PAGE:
Knebworth, the stately home which has rocked to Led Zeppelin, Pink Floyd and Oasis, faces a "huge hole" in its finances after the cancellation of a festival to have been headlined by Queen.
Martha Lytton-Cobbold, who manages the gothic Hertfordshire mansion which has been home to the Lytton family since 1490, is counting the cost of the decision to axe Sonisphere, a three-day heavy rock event which was due to take place in July. Poor ticket sales contributed to the cancellation of the festival, which was to have been headlined by Queen, with their new singer Adam Lambert, and also feature the bands Kiss and Faith No More.
First employed as a rock venue in the mid-70s, income from events staged at Knebworth Park bowl, which can accommodate 125,000 fans, has provided vital funds for repair work to the home, which was placed on English Heritage's register of buildings at risk in 2010.
English Heritage is encouraging land-owning aristocrats to use live concerts as an income-raising tool. The Duchess of Northumberland invited Status Quo and Jools Holland to play at Alnwick Castle and created a Harry Potter tour to cash in on its role as Hogwarts in the film series.
Profits from Sonisphere, first staged in 2009, are needed to complete a £9.2m restoration programme to halt the decay of Knebworth House and of valuable artefacts in its 28 acres of landscaped gardens. The Cobbold family may have to leave the Grade II* listed building if it cannot maintain the estate.
Mrs Cobbold said: "Losing Sonisphere has left a huge hole in our financial projections. But there is a lot of economic instability which affected ticket sales and the promoters took an intelligent decision to cancel this year."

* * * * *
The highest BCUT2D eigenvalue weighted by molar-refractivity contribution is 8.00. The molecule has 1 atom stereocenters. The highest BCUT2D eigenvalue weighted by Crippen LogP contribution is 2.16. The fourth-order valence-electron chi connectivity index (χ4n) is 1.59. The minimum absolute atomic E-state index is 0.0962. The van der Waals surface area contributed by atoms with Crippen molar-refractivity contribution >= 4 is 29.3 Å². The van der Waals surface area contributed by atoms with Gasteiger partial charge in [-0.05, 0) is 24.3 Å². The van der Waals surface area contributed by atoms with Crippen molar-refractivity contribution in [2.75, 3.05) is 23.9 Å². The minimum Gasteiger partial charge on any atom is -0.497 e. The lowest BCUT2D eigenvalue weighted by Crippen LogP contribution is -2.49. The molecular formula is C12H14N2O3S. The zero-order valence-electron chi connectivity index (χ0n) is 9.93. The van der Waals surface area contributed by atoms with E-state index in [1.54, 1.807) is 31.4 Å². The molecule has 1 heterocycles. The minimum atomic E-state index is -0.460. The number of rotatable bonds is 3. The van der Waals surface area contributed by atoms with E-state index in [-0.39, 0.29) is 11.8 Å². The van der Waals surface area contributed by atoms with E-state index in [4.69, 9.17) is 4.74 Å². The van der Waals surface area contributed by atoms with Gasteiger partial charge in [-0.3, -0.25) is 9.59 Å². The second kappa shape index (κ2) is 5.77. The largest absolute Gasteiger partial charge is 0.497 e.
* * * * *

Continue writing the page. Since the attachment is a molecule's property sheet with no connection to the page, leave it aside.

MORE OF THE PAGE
Proceeds from Robbie Williams' shows at Knebworth in 2003, which sold out, allowed the Cobbolds to build a new mainline sewage connection around the grounds. Further essential work will now have to be delayed.
A Red Hot Chili Peppers show in June is unaffected and the house and gardens will be open to the public in July.
But the proceeds will not make up for the unsold £145 weekend tickets offered to 60,000 heavy metal campers. These appear to have opted instead for Sonisphere's rival, the Download Festival, held at Donington Park in June and featuring Metallica and the return of Ozzy Osbourne's Black Sabbath.
Sonisphere would return in 2013, Mrs Cobbold said. Meanwhile, Live Nation UK, the promoter of Download, revelled in the collapse of its rival. John Probyn, its chief operating officer, tweeted: "Another one bites the dust."
The Big Chill and Glastonbury are among the other big festivals to have been cancelled this year. Steep ticket prices and a glut of competing events, most notably the Olympics, have been blamed for a downturn in the industry.
Live at Knebworth: Greatest hits
Pink Floyd 1975
Luton Airport gave special clearance for two Spitfires to fly over the stage as Floyd struck their first chord. The planes arrived on time but the band ambled on 90 seconds late.
Led Zeppelin 1979
200,000 fans turned up for first UK shows since 1975. Band claimed they were "rusty" and reviews were mixed.
Britpop's peak: 2.6 million people applied to see the gig, the biggest demand for tickets in British concert history.
Robbie Williams 2003
Determined to beat Oasis, the former Take That star played three nights to 375,000 fans with one night screened live on television to 3.5 million viewers.